Amy Licence: “While none could fault her personal charms, Elizabeth was considered an unacceptable choice for an English queen by most of Edward’s advisors. She was a widow, a mother already, born and married into Lancastrian families, the daughter of a mere knight, a man whom Edward had formerly held in contempt. She brought no dowry or international connections, no territories or promise of diplomatic support. What she did bring was her fertility, bearing the king 10 children in addition to the two sons from her first husband, Sir John Grey. Elizabeth also brought in a model of queenship that differed vastly from that of the woman she replaced, the Lancastrian Margaret of Anjou. Elizabeth may have begun her reign as unsuitable and unpopular but in fact, she was the perfect embodiment of the beautiful, submissive, fertile queen – an archetype of medieval literature.”
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Played by Jacob Collins-Levy in The White Princess, we meet the dashing and handsome Henry VII as he has finally taken the crown for himself, after defeating Richard III at the bloody battle of Bosworth in 1485.
The first Tudor monarch may not win many popularity contests, writes Steven Gunn, but the king set the blueprint for a dynasty that was to make England a global power. In the series, he is resentful of the duty that requires having to marry a woman who openly despises him, and is heavily influenced by his powerful mother, Margaret Beaufort. Yet while Elizabeth and Henry’s marriage was a politically driven match, there’s evidence that “Henry clearly grew to love, trust and respect Elizabeth”.
Steven Gunn: “Henry VII is the inscrutable Tudor. Less charismatic than Henry VIII or Elizabeth, less tragic than Edward or Mary, he stands no realistic chance in a Most Famous Tudor competition. But that is no reason to forget him.
We should admire Henry first for his tenacity. When he was propelled from exile to the English throne in 1485 by the sudden death of Edward IV, Richard III’s seizure of the crown and the bloody battle of Bosworth, six of the last nine English kings had been deposed. And the average was getting worse: each of the last four had lost the crown; one of them, the hapless Henry VI, twice.
Henry was not just a survivor but a stabiliser. He was less trusting, less generous and less relaxed than many of his subjects might have liked: he is only recorded as laughing in public once.”
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Although he died before the historical events depicted in The White Princess, Richard III still casts a significant shadow over the drama. In her original story, Gregory builds on the speculation that the king was the lover of Elizabeth of York before her marriage to Henry VII, and also suspected of murdering the two sons of the dowager queen. As such, Richard III features heavily in much of the show’s action. So, who was the king and how true are the accusations against him?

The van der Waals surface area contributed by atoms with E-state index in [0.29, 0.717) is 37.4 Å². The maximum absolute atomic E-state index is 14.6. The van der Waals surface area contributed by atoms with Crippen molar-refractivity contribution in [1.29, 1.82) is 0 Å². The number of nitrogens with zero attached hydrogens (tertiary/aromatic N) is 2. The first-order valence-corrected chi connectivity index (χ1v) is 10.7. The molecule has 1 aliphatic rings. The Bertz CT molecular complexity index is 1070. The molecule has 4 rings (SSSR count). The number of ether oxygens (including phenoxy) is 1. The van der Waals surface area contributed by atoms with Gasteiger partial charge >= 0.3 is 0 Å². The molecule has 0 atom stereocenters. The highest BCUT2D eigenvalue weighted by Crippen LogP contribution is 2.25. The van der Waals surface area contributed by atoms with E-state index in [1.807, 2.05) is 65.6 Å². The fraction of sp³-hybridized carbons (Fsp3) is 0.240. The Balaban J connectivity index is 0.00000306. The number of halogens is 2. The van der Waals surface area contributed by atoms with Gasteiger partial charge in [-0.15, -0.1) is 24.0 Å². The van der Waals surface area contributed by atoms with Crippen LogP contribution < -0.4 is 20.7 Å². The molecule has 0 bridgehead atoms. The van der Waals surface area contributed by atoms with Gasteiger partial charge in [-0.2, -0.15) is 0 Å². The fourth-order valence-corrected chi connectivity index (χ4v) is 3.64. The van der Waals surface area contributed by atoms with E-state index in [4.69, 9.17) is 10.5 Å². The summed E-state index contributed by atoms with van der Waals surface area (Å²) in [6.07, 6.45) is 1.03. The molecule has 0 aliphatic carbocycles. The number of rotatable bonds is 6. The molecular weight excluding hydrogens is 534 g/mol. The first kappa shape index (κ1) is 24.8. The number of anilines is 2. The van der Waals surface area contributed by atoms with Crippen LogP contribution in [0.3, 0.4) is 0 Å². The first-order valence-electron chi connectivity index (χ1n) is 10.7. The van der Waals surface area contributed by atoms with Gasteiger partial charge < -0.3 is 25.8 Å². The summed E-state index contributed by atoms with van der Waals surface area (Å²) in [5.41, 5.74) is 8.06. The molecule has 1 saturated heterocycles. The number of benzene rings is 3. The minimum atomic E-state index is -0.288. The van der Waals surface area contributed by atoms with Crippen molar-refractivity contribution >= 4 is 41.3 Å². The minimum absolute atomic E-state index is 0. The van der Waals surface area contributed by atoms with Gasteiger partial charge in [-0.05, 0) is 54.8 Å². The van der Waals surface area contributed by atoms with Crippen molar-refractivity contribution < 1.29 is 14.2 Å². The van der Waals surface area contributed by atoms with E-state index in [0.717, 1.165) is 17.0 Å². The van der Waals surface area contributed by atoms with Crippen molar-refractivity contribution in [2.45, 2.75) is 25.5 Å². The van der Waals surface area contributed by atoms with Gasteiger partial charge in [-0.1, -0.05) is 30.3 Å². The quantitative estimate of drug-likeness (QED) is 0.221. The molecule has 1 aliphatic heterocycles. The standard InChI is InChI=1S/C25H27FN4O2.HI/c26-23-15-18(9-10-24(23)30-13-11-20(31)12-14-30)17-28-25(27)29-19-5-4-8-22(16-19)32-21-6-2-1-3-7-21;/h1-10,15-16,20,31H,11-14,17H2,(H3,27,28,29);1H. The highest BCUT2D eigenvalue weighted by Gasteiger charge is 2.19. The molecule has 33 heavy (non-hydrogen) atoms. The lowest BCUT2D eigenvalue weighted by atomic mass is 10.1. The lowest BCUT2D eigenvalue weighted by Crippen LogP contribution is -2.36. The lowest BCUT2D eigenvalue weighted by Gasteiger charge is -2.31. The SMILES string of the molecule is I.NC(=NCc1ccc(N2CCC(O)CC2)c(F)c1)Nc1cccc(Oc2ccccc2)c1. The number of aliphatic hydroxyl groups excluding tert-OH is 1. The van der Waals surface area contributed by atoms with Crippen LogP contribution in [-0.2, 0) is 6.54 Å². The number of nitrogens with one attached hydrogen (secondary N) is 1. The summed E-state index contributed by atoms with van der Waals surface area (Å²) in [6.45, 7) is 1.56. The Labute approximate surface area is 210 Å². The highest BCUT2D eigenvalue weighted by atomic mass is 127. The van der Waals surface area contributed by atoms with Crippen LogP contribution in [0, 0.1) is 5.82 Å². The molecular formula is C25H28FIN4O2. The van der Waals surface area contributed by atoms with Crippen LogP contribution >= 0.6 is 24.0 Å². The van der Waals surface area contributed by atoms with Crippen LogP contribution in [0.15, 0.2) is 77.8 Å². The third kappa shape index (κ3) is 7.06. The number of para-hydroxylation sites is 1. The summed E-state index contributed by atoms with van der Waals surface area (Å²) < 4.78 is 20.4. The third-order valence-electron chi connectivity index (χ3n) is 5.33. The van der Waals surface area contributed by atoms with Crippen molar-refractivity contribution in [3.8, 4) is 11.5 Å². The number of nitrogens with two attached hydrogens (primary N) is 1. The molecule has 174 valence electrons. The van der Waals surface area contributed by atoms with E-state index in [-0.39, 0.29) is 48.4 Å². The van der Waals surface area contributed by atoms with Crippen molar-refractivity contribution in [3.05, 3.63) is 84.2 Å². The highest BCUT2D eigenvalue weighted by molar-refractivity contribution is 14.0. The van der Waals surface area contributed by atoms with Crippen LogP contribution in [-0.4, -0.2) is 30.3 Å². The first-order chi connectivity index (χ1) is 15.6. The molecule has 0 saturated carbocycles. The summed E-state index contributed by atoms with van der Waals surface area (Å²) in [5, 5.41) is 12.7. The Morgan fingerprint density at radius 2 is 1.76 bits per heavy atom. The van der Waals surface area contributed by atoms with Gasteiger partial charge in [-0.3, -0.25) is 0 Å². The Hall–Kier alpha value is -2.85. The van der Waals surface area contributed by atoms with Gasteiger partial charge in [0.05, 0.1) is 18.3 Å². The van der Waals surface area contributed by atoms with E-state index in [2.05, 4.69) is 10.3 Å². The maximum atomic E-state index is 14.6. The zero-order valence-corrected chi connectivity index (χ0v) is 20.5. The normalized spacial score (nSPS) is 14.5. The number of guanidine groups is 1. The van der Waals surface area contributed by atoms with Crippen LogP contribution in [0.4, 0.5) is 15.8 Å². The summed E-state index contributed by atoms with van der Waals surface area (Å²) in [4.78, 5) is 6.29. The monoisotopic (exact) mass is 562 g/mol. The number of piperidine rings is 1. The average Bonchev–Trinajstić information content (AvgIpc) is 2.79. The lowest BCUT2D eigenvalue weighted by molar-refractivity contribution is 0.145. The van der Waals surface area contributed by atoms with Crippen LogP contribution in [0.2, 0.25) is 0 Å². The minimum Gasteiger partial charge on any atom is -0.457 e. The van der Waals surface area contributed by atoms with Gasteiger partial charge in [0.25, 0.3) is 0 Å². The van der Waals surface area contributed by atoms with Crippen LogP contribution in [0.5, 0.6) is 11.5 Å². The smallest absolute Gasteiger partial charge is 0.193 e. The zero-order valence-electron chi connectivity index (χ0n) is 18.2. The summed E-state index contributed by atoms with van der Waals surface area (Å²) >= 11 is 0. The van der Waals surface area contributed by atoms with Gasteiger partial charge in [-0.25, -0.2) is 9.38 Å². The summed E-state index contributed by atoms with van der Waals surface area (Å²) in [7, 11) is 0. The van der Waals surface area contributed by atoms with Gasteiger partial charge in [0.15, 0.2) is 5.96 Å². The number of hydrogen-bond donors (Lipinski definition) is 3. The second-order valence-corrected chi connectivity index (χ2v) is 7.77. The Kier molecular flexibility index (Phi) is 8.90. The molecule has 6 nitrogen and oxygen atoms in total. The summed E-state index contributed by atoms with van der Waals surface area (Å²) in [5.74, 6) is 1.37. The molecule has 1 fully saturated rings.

John Ashown Hill: “It has frequently been claimed (on the basis of reports of a letter, the original of which does not survive), that in 1485 Richard III planned to marry his niece, Elizabeth of York, eldest daughter of Edward IV and Elizabeth Woodville. There is no doubt that rumours to this effect were current in 1485, and we know for certain that Richard was concerned about them. That is not surprising, since his invitation to mount the throne had been based upon the conclusion that all of Edward IV’s children were bastards.
Obviously no logical monarch would have sought to marry a bastard niece. In fact, very clear evidence survives that proves beyond question that Richard did intend to remarry in 1485. However, his chosen bride was the Portuguese princess Joana. What’s more, his diplomats in Portugal were also seeking to arrange a second marriage there – between Richard’s illegitimate niece, Elizabeth, and a minor member of the Portuguese royal family!”
Elsewhere, Ashdown Hill also considers the charge that Richard III murdered the princes in the Tower: “There is no evidence that Edward of Westminster, Henry VI, the ‘princes in the Tower’ or Anne Neville were murdered by anyone. Edward of Westminster was killed at the battle of Tewkesbury, and Anne Neville almost certainly died naturally. Also, if Richard III really had been a serious killer in the interests of his own ambitions, why didn’t he kill Lord and Lady Stanley – and John Morton?”
Read more on the debate:
- Did Richard III murder the princes in the Tower? You debate
- Like father, like son: Richard Plantagenet and Richard III
- Richard III: A hostage to fortune